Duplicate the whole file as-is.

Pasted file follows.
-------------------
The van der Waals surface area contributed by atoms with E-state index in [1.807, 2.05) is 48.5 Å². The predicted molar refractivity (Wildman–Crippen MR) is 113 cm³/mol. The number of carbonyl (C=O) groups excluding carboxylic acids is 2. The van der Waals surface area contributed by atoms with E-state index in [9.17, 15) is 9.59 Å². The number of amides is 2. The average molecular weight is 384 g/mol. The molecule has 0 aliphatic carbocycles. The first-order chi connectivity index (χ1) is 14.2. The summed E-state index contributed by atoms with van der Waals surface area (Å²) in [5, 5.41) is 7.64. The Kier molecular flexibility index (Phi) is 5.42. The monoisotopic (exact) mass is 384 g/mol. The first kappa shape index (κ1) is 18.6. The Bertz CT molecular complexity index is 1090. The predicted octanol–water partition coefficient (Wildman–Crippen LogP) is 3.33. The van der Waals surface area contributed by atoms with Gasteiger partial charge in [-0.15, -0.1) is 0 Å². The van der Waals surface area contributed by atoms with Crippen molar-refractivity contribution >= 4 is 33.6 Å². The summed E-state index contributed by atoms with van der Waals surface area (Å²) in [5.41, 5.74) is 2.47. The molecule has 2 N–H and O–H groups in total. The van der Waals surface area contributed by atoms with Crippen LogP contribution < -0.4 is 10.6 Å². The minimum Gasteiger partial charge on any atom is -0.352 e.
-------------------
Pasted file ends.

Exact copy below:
The van der Waals surface area contributed by atoms with E-state index in [1.807, 2.05) is 48.5 Å². The predicted molar refractivity (Wildman–Crippen MR) is 113 cm³/mol. The number of carbonyl (C=O) groups excluding carboxylic acids is 2. The van der Waals surface area contributed by atoms with E-state index in [9.17, 15) is 9.59 Å². The number of amides is 2. The average molecular weight is 384 g/mol. The molecule has 0 aliphatic carbocycles. The first-order chi connectivity index (χ1) is 14.2. The summed E-state index contributed by atoms with van der Waals surface area (Å²) in [5, 5.41) is 7.64. The Kier molecular flexibility index (Phi) is 5.42. The monoisotopic (exact) mass is 384 g/mol. The first kappa shape index (κ1) is 18.6. The Bertz CT molecular complexity index is 1090. The predicted octanol–water partition coefficient (Wildman–Crippen LogP) is 3.33. The van der Waals surface area contributed by atoms with Gasteiger partial charge in [-0.15, -0.1) is 0 Å². The van der Waals surface area contributed by atoms with Crippen molar-refractivity contribution >= 4 is 33.6 Å². The summed E-state index contributed by atoms with van der Waals surface area (Å²) in [5.41, 5.74) is 2.47. The molecule has 2 N–H and O–H groups in total. The van der Waals surface area contributed by atoms with Crippen LogP contribution < -0.4 is 10.6 Å². The minimum Gasteiger partial charge on any atom is -0.352 e.